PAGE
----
FIG. 12C illustrates a shooting gallery system 1220 including two rotary members 1206a, 1206b linked by an actuator 1222. The actuator 1222 may include a chain, rope, belt, cable, or any other actuator as described above. The rotary members 1206a, 1206b shown in FIG. 12C move in unison, thus allowing each to rotate at the same speed. As in FIGS. 12A and 12B, the rotary members 1206a, 1206b further include target connectors 1204 coupled to targets 1202. Similar to the shooting gallery system 1210 shown in FIGS. 12A and 12B, the target 1202 movement in shooting gallery system 1220 is rotary as illustrated by directional arrow 1221.

FIG. 13A is an isometric view of a protective housing 1300 for use with the shooting gallery. The protective housing 1300 can at least partially surround the power source 130 (see, e.g., FIG. 2B) to shield the power source from the projectiles. In certain embodiments, wires that connect the power source 130, (e.g., a battery) or remote control are shielded from projectiles with cable shields, shown in FIG. 5B. FIG. 5B, more specifically, illustrates power cord protection members 1310 adjacent to the power cord (not shown) and positioned to protect the power cord from stray projectiles. The illustrated power cord protection members 1310 are shown connected generally at a right angle, however, as understood by one skilled in the art, the protection members 1310 could be U-shaped, C-shaped, tubular or the like. Furthermore, the protection member 1310 can be made of any material suitable to protect the power cord from a projectile, such as, for example, steel.

D. Conclusion

Unless the context clearly requires otherwise, throughout the description and the claims, the words “comprise,” “comprising,” and the like are to be construed in an inclusive sense as opposed to an exclusive or exhaustive sense; that is to say, in a sense of “including, but not limited to.” Words using the singular or plural number also include the plural or singular number, respectively. When the claims use the word “or” in reference to a list of two or more items, that word covers all of the following interpretations of the word: any of the items in the list, all of the items in the list, and any combination of the items in the list.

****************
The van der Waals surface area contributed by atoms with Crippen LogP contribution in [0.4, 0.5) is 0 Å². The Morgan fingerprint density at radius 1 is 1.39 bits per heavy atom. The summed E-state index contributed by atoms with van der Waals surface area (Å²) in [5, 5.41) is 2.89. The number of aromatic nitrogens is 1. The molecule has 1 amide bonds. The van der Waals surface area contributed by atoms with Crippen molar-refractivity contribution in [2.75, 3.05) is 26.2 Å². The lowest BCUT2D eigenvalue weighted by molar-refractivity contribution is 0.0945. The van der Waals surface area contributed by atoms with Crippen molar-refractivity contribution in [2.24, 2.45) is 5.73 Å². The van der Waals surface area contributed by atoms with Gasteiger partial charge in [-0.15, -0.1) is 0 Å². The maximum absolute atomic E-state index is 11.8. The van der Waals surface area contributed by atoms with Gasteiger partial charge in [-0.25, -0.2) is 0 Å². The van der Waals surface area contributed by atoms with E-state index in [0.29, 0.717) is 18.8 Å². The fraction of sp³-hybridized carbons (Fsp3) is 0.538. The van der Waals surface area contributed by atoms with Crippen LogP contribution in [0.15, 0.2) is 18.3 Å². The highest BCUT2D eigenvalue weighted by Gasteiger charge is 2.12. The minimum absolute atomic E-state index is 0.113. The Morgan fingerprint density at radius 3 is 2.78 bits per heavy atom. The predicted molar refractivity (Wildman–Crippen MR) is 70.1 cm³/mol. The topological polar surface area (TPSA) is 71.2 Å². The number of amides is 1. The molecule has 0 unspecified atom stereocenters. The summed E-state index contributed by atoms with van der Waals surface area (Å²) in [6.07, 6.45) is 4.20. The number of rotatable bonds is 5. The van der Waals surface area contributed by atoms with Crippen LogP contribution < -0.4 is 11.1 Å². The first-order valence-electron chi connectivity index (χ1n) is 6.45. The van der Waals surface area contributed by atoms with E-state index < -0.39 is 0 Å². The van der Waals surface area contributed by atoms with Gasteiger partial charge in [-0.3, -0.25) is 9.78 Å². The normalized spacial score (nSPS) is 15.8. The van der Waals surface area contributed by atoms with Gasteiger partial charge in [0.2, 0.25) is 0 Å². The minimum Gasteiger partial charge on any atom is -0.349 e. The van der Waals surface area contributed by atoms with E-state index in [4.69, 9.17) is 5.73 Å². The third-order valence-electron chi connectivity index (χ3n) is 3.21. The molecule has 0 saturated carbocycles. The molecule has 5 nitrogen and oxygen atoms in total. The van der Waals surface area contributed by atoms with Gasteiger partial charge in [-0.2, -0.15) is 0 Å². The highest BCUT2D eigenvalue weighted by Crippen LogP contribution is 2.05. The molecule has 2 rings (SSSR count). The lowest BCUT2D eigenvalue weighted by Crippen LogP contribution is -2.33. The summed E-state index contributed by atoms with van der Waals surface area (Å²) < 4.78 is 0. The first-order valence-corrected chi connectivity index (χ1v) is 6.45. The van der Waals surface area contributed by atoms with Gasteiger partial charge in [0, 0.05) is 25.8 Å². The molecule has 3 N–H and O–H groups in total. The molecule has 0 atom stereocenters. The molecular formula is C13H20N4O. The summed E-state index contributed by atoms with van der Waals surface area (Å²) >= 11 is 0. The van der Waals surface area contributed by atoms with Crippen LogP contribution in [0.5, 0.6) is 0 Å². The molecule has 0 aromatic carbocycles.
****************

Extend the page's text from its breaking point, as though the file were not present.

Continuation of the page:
The above detailed descriptions of embodiments of the invention are not intended to be exhaustive or to limit the invention to the precise form disclosed above. While specific embodiments of, and examples for, the invention are described above for illustrative purposes, various equivalent modifications are possible within the scope of the invention, as those skilled in the relevant art will recognize. For example, while steps are presented in a given order, alternative embodiments may perform steps in a different order. The various embodiments described herein can be combined to provide further embodiments.

In general, the terms used in the following claims should not be construed to limit the invention to the specific embodiments disclosed in the specification, unless the above detailed description explicitly defines such terms. While certain aspects of the invention are presented below in certain claim forms, the inventors contemplate the various aspects of the invention in any number of claim forms. Accordingly, the inventors reserve the right to add additional claims after filing the application to pursue such additional claim forms for other aspects of the invention.

The various embodiments described above can be combined to provide further embodiments. All of the U.S. patents, U.S. patent application publications, U.S. patent applications, foreign patents, foreign patent applications and non-patent publications referred to in this specification and/or listed in the Application Data Sheet are incorporated herein by reference, in their entirety. Aspects of the invention can be modified, if necessary, to employ shooting galleries, targets and target supports with various configurations, and concepts of the various patents, applications, and publications to provide yet further embodiments of the invention.

These and other changes can be made to the invention in light of the above-detailed description. In general, in the following claims, the terms used should not be construed to limit the invention to the specific embodiments disclosed in the specification and the claims, but should be construed to include all shooting galleries, targets and target supports that operate in accordance with the claims. Accordingly, the invention is not limited by the disclosure, but instead its scope is to be determined entirely by the following claims.